BARRY HAY: With this box, we weren’t really aware that they were putting it together. In a way, it is herculean that they got it together with Sony and Universal and all these companies that we were with. They finally started communicating with each other and that’s an achievement in itself. For me, it’s a trophy in a way. I’m not the kind of guy who sits down and listens to his own stuff.

SPAZ: You’re fifty years deep into your career and you manage to reinvent yourselves while still retaining all of the great elements that define the Golden Earring sound. What keeps you motivated and creative after all of this time?
BARRY: I think it’s the live shows. We get together and we blow everybody away. It’s fun to blow everybody away! (Laughs) Being on stage together is the fun part of everything. That’s the only thing I like to do and want to do. That is what keeps us together. We all have our side projects. But when the four of us get together, there is something magical happening and we realize this. We do stuff on our own but it’s not the same – not as successful. When the band comes together, something happens and it’s great to be a part of this band.

SPAZ: The Rolling Stones might be the only other band that has remained together, partially intact, longer than Golden Earring.
BARRY: It’s pretty amazing, isn’t it?

SPAZ: There’s really much more to Golden Earring than just being a great Rock ‘n’ Roll band. You are not afraid to add different musical passages to the songs and take them in new directions, much like a Prog Rock band would. The way that a Golden Earring song starts is not necessarily the way it will end…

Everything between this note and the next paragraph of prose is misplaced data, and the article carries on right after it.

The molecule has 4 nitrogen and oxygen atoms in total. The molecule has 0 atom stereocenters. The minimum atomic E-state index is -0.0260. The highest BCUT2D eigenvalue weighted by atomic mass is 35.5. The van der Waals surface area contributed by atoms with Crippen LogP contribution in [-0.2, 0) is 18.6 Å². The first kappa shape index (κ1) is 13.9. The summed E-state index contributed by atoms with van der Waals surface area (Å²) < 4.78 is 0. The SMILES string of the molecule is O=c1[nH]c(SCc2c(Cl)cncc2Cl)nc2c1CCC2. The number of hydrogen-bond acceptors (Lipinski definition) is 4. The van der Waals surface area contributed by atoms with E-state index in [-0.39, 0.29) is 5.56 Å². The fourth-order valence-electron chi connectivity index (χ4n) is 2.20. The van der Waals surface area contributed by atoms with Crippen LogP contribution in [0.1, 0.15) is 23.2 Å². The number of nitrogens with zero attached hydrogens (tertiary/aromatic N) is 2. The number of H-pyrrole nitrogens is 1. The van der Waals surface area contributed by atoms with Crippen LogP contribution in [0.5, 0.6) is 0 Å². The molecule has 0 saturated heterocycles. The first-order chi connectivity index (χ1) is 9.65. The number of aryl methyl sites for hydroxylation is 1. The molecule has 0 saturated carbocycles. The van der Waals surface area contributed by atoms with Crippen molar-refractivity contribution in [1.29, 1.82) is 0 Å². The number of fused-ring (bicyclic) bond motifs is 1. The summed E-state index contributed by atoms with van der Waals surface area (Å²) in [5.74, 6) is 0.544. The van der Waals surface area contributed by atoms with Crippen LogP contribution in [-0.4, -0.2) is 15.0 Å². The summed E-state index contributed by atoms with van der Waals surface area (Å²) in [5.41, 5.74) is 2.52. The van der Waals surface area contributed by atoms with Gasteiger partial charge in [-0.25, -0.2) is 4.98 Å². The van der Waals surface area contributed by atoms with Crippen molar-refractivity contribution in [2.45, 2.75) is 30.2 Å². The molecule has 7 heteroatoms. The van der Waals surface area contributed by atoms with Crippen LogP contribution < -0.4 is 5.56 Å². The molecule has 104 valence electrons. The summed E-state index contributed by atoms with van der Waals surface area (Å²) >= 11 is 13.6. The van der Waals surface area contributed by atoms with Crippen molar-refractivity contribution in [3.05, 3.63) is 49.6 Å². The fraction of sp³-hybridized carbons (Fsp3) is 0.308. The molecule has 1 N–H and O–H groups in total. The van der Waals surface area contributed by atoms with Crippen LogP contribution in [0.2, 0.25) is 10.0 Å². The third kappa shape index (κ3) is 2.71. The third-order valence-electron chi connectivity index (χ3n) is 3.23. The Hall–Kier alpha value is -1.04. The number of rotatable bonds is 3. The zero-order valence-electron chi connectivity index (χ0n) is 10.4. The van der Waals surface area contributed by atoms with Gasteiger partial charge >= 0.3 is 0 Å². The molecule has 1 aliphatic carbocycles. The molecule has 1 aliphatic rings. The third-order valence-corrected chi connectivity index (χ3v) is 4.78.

BARRY: (Laughs) Right!
SPAZ: However, you always take the song back to its Rock roots. After all of these years, how would you categorize Golden Earring? Or do you prefer not categorizing the band at all?
BARRY: We’re not thinking about what’s going to sell. There’s always been this integrity about the band. There are some places we won’t go musically because we don’t want to ruin that integrity. There’s a lot of honesty in this band. We hear what’s going on in the world but we won’t conform. We stick to our guns. People have attacked us and said that we’re not really progressing as much as we should. Do they think that we should get into electronics or something? (Laughs) This is the way the band is. Fucking take it or leave it!


SPAZ: Is it frustrating to think that you’ve released twenty-six studio albums and some live albums as well, yet you are only known for two songs here in America?
BARRY: No, not at all. I think those are two pretty good songs. I was a bit frustrated that “When The Lady Smiles” (1984) didn’t do well. I think it was one of the best songs we ever did. It was such a huge hit over here and in Europe. We expected it to be a big hit in America but they said that they couldn’t format it. But we started thinking that maybe it was a bad idea to start pushing to make it big in the States, because we get homesick all the time as well.